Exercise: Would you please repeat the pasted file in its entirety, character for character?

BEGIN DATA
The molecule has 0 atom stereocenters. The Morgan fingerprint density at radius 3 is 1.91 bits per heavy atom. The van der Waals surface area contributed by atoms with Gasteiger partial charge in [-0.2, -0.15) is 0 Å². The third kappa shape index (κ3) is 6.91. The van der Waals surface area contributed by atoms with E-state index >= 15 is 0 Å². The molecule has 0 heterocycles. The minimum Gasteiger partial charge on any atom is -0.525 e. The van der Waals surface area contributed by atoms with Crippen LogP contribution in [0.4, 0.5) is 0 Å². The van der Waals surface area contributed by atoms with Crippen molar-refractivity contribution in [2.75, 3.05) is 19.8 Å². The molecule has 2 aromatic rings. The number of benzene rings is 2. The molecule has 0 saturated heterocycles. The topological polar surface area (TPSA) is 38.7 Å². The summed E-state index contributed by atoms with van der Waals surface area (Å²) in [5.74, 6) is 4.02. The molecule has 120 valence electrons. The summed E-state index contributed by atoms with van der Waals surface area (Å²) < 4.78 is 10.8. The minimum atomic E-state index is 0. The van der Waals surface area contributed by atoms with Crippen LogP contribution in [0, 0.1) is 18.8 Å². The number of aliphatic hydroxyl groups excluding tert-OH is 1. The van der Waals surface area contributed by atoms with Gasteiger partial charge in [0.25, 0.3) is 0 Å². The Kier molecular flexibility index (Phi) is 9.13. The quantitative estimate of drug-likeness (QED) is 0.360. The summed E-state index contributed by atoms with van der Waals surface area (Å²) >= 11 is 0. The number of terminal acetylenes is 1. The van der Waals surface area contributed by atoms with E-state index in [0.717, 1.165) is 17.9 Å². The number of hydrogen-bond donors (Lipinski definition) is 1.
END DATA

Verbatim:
The molecule has 0 atom stereocenters. The Morgan fingerprint density at radius 3 is 1.91 bits per heavy atom. The van der Waals surface area contributed by atoms with Gasteiger partial charge in [-0.2, -0.15) is 0 Å². The third kappa shape index (κ3) is 6.91. The van der Waals surface area contributed by atoms with E-state index >= 15 is 0 Å². The molecule has 0 heterocycles. The minimum Gasteiger partial charge on any atom is -0.525 e. The van der Waals surface area contributed by atoms with Crippen LogP contribution in [0.4, 0.5) is 0 Å². The van der Waals surface area contributed by atoms with Crippen molar-refractivity contribution in [2.75, 3.05) is 19.8 Å². The molecule has 2 aromatic rings. The number of benzene rings is 2. The molecule has 0 saturated heterocycles. The topological polar surface area (TPSA) is 38.7 Å². The summed E-state index contributed by atoms with van der Waals surface area (Å²) in [5.74, 6) is 4.02. The molecule has 120 valence electrons. The summed E-state index contributed by atoms with van der Waals surface area (Å²) < 4.78 is 10.8. The minimum atomic E-state index is 0. The van der Waals surface area contributed by atoms with Crippen LogP contribution in [0, 0.1) is 18.8 Å². The number of aliphatic hydroxyl groups excluding tert-OH is 1. The van der Waals surface area contributed by atoms with Gasteiger partial charge in [0.25, 0.3) is 0 Å². The Kier molecular flexibility index (Phi) is 9.13. The quantitative estimate of drug-likeness (QED) is 0.360. The summed E-state index contributed by atoms with van der Waals surface area (Å²) >= 11 is 0. The number of terminal acetylenes is 1. The van der Waals surface area contributed by atoms with E-state index in [0.717, 1.165) is 17.9 Å². The number of hydrogen-bond donors (Lipinski definition) is 1.